Community-Supported Fisheries: A better way to buy fish?

dock to dish

Co-authored by Erica Cirino

It’s about five o’clock on an unusually warm Wednesday evening when I’m driving back home from a friend’s house a few towns over. When I’m nearly home, I pass a particularly pretty strip of beaches and marinas somewhere on Long Island’s North Shore.

Some combination of the salty ocean breeze, softly lapping waves and convenience of a fish market on my ride home makes me decide something from the sea would be a good choice for dinner tonight. I decide the fish market would be a good place to get dinner.

Inside the market I’m presented with an array of fish, from Alaskan salmon to Chilean sea bass. I stare at the fillets and wish there were a way to get more local, fresher fish. And I should be able to do so—I live on an island, after all.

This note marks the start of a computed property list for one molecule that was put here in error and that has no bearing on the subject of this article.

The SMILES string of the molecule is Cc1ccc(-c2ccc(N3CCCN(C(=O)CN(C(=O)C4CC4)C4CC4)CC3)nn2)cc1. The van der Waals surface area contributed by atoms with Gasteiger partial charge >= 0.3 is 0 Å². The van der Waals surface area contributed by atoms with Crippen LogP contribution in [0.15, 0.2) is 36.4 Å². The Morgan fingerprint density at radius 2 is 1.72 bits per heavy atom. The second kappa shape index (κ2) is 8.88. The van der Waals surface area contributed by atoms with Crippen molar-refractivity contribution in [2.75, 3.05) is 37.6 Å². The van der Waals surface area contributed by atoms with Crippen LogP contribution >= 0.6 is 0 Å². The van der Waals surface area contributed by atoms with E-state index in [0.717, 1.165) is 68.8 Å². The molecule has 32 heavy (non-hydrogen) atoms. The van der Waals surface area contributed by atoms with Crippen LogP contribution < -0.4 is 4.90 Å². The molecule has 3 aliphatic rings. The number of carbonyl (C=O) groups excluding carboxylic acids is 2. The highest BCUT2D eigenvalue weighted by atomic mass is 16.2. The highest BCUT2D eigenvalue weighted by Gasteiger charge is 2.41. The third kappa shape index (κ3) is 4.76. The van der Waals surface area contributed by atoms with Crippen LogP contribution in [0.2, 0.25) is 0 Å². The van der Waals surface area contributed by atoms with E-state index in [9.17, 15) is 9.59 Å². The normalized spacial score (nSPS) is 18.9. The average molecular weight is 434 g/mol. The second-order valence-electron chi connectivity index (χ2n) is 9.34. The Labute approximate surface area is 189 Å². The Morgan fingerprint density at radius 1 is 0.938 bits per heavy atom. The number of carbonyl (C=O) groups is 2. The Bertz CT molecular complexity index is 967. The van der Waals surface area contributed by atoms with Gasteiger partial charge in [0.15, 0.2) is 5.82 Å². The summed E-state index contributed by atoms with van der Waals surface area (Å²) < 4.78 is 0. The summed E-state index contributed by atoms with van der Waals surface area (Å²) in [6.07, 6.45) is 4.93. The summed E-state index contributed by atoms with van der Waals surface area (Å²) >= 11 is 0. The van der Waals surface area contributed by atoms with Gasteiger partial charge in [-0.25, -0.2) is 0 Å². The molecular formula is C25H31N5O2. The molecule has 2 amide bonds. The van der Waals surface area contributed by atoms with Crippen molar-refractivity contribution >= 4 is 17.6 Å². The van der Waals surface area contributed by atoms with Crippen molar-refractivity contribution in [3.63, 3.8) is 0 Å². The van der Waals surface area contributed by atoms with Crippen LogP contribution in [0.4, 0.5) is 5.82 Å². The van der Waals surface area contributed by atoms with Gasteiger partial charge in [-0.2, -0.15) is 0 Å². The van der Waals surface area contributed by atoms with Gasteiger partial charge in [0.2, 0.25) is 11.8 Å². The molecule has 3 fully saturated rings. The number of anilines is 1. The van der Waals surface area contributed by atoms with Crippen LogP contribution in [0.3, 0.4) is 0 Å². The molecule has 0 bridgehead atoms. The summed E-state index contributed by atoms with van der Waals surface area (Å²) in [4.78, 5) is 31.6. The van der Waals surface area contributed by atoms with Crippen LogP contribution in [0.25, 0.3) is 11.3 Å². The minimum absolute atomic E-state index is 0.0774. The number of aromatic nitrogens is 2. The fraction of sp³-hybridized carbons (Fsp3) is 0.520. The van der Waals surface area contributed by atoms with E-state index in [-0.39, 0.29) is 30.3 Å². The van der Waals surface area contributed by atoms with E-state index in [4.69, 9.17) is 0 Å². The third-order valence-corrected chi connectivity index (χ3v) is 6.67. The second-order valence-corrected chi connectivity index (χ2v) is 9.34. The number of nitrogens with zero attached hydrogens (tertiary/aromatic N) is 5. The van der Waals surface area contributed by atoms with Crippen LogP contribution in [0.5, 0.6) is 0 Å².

According to ocean experts, there is a way, and that is community-supported fisheries.

Montauk-based Dock to Dish at New Amsterdam Market’s 2013 Gathering of Fisheries. Credit: Cesar Kastoun for New Amsterdam Market.

Community-supported fisheries, or CSFs, as they’re known, replace the typical seafood-purchasing model, which is largely based on importing seafood from other parts of the world, with one that is almost entirely local. CSFs are based on the same basic concept as community-supported agriculture (CSAs) their land-based brethren: consumers, restaurants, institutions or wholesale buyers pay local fishermen and fisherwomen a seasonal sum (sometimes through a CSF organizer), in return receiving a regular share of a fisher’s catches each week.

“Consumers know who caught their fish and when/where/how it was landed,” says Josh Stoll, PhD candidate in ecology and environmental sciences at the University of Maine and founder of LocalCatch.org, an online platform that connects American consumers with local fishers participating in CSF programs.

Stoll adds that CSFs also facilitate communication between —> Read More

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